Our first full day was mostly cloudy but full of wonderful surprises. It started with Sergio Camacho our local pilot coming aboard National Geographic Sea Lion to guide us through the narrow and shallow Hull Canal, or “Canal de Santo Domingo” as it is known in Spanish. Along this four-hour trip, the ever-changing landscape of mangroves and sand dunes of the peninsula and Magdalena Island can really amaze you.
Besides being able to observe hundreds of different birds like double-crested cormorants, magnificent frigates, western seagulls or brown pelicans, we had the very lucky fortune of coming across a pack of coyotes roaming the island coast and a pod of bottlenose dolphins that accompanied us at the bow of the ship for a couple of minutes.
For those of us interested in saving memories and creating art with light, Jamie our naturalist and photo instructor gave us a presentation and introduction to wildlife photography.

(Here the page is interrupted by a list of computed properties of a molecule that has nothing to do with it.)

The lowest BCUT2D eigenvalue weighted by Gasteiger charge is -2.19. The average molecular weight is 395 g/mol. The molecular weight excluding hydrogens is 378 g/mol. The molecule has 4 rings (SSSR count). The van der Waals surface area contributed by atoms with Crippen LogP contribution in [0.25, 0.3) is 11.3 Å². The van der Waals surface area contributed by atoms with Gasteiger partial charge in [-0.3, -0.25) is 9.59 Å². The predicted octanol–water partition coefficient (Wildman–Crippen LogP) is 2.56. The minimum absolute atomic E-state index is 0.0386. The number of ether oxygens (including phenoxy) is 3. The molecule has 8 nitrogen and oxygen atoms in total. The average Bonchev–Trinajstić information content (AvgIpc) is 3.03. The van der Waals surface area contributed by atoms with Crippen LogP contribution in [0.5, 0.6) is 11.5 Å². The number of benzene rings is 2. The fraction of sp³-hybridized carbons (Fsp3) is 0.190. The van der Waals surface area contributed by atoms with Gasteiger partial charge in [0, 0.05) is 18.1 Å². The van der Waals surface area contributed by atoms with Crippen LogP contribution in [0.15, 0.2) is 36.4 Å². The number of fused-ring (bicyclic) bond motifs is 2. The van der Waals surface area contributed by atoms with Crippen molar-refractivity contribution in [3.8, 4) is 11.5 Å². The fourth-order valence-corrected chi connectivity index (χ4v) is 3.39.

Once we reached the town of Lopez Mateos, we thanked Sergio for his services and continued to the nearby “Boca de la Soledad” where we set anchor and started preparing ourselves for what we really came to do here: observe the majestic gray whales. This type of gray added all the life and grandeur to this very special first full day of activities where we all got the chance of seeing a dozen-or-so gray whales in the bay, the mouth and the ocean.
Getting back to the ship, the Super Bowl started and those football fans had the chance to watch it on the lounge’s screen. Simultaneously, “Los Coyotes” played on the upper deck with a beautiful Baja-style sunset behind them.